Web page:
Because Technical Activities are the tank of IES expertise, we should be actively helping our other signature activities such as journals and conferences.
When I started being an active volunteer in the Technical Committees, TCs were already involved in conferences’ special sessions. But some technical committee chairs started wondering how they could participate in improving the overall quality of conferences. Coming up with an initiative is not easy because there is inertia of tradition, and we cannot change things overnight. But we started working on improving the regular process of conferences, looking into organisation of the technical tracks, and the quality of papers.
And again, sharing best practices is a way to go. Some very strong conferences have a well-established community around them, very closely monitored and controlled by technical committees, and we try to implement the best practice to other conferences.
ITeN team: Which advice(s) would you give to boost our young reader’s career?
It’s very easy: try to be actively involved!
Visit the conferences, it’s a great opportunity to meet people that you could never see except in a conference. Talk to them, join a group, such as one of our 24 technical committees, and start doing something. It may not happen immediately, but don’t waste time.
You will see a lot of prominent professors during the coffee breaks and at the conference dinner. You can approach them, ask them questions, they will be very happy to talk. This is the best practice. Ph.D. students who do that have higher chances to progress in their career later in their life. Start from the day one!
ITeN team: Since the pandemic, people are more and more tempted by attending conferences online, what would you say to people who think that traveling to a conference is a waste of time?
As a supervisor I’m facing the same dilemma, whether to send student to conference or not.
With a limited budget, I’m choosing a conference which would give the best experience for my students.
It’s our role, as conference organizers, to provide the best experience for attendees, and especially students. Improving the quality of conferences is not only a review process.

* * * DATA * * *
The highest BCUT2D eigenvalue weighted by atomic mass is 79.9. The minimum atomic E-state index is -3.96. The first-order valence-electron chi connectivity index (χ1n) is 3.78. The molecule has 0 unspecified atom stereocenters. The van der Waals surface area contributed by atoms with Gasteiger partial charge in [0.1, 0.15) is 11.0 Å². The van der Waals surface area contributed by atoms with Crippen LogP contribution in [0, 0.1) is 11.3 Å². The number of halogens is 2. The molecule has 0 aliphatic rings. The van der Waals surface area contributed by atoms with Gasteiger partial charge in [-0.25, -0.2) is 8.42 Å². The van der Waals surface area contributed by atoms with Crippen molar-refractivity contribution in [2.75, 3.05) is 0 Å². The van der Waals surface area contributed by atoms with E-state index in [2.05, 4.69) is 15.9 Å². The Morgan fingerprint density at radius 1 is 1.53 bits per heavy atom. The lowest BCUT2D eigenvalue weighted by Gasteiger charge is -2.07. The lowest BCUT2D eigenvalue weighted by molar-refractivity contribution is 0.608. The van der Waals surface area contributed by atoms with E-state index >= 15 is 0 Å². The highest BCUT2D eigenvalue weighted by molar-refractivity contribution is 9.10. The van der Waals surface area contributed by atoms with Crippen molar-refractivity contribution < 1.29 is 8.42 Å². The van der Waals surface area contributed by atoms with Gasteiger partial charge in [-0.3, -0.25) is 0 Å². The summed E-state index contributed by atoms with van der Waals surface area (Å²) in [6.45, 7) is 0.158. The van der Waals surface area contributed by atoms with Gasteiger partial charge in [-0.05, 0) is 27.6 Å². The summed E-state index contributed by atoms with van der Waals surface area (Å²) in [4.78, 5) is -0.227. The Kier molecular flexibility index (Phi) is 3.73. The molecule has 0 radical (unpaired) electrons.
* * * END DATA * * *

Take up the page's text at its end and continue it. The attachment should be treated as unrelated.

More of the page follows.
Simple things make a real difference, for example, making sure that people who present a paper get feedback on their work. For that, track chairs need to be physically present at the sessions along with other leaders of the research community. We appoint as track chairs top notch guys, but we should from the beginning ask them to come.
More generally, behind every track, there should be a scientific community, present in all sessions, with senior people asking questions to student directly, initiating discussion. We need to increase this community feeling.
In all tracks, in all conferences, young people should be given the opportunity to expose their work to the leaders of the scientific community, get feedback, and get involved within the society. Giving better experience to Ph.D. students who come physically to the session will motivate their supervisors to pay for the trip.
It happens in some of our tracks that there are exactly same number of people in the session as the number of presenters and this is not good. On the other hand, we have big tracks, like the power electronic track at ISIE2023 in Helsinki, occupying all the slots from day one to day three in a big room and with all the community there.
ITeN team: Let’s switch to a more personal question, what do you do when you are not at work?
Honestly, I don’t have any sophisticated hobbies.
I like reading books, I like traveling. Whenever I have a chance, I take a day-off or two around a conference travel and visit some places. I like going out of the beaten tracks and go deep into the local environment.
Living in the Nordic countries, I has been enjoying a lot downhill skiing until recently when I unfortunately broke my leg.
I also fly a drone, a very small one that weights 249 grams. I like to make short movies during my travels, and to take photos.
When I’m back home, we enjoy just sitting on the coach with my wife and watching movies. That’s a very basic kind of hobbies.
ITeN team: We would like to thank Prof. Valeriy Vyatkin for having shared about his experience with us.
Stay tuned, we will soon interview other IES officers…